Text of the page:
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Hospital “turf”

 

When The Elephant in the room was a Horse

“There’s a horse in the room.”

My mother was propped up in her hospital room bed, cheery and chatty, having rallied from a dangerous fever, early in her Alzheimer’s saga. 

I glanced toward the corner she indicated, but Seabiscuit, Mister Ed, and various Kentucky Derby contenders were all absent. 

“Mum, I don’t see a horse.”

“Well, Gordon brought him earlier.”

Gordon, her brother, had died twenty years ago.

I’ve forgotten my reply, but when I mentioned the hallucinations to the nursing staff on duty, they airily told me they knew, that my mother’s visions were relentless and expected. Later, other staff from other shifts insisted my mother was always “sharp as a tack.”

Both were wrong--and both were right. When I protested that she was actually “in and out,” one haughty physician/administrator informed me “You are the problem.”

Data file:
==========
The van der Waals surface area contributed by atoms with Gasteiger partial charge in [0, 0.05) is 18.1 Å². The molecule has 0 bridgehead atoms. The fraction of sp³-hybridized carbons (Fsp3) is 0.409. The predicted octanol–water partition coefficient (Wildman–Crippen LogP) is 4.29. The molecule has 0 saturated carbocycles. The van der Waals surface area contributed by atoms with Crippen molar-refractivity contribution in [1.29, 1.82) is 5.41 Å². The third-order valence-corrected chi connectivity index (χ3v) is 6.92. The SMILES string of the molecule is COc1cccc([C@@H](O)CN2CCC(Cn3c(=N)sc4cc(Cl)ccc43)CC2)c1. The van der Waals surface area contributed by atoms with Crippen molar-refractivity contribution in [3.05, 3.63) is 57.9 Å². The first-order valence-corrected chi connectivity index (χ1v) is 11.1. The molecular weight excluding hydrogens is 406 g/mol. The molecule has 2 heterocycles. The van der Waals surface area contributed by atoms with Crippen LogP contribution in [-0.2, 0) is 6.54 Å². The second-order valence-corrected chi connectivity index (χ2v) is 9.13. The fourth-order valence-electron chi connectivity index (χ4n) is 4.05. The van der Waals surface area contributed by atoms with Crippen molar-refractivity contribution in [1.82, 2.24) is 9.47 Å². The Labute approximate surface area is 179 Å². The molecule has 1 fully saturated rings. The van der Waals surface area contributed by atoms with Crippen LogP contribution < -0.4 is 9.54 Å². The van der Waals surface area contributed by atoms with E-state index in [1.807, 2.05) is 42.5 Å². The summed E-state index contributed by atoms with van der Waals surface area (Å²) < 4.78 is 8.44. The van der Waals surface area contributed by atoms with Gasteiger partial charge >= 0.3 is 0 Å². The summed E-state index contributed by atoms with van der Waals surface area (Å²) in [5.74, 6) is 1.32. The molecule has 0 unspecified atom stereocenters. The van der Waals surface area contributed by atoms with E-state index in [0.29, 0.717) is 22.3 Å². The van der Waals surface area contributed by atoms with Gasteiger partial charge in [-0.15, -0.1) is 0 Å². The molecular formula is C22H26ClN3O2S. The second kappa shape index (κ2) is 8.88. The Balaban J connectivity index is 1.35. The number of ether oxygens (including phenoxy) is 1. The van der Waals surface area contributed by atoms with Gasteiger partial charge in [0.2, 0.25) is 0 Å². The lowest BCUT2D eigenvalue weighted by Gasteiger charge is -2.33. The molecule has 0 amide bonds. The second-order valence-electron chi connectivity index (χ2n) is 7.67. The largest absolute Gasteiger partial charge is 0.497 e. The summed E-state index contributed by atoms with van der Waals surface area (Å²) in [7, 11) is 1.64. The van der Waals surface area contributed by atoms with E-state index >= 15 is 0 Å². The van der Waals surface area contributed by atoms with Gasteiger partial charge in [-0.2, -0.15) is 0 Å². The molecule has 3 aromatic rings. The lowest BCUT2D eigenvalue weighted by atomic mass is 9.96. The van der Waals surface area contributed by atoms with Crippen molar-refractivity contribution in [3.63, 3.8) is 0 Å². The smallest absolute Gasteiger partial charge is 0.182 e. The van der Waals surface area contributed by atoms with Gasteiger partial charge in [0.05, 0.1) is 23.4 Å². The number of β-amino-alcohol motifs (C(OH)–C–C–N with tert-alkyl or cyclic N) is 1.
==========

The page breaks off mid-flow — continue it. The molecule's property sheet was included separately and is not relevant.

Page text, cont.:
Soon, I transferred my mother to a neighboring hospital. The new doctors confirmed I was correct--and said my mother was “dangerously dehydrated.” They believed she’d refused water when offered it, and had forgotten to drink it on her own. “It’s a good thing you got her out of there,” one nurse said of the other hospital, which closed a few years later. 

Caregivers are often charged with being the voice, eyes, and ears of those with illnesses and disabilities. Caregivers, who see consumers for large spans of continuous time, may indeed witness things the most well-meaning and professional staff miss. 

So, don’t be afraid to speak up. The possibility of “hurt” professional feelings and “ruffled” administrative feathers shouldn’t deter you from your ongoing and valuable role as an advocate.

 

 

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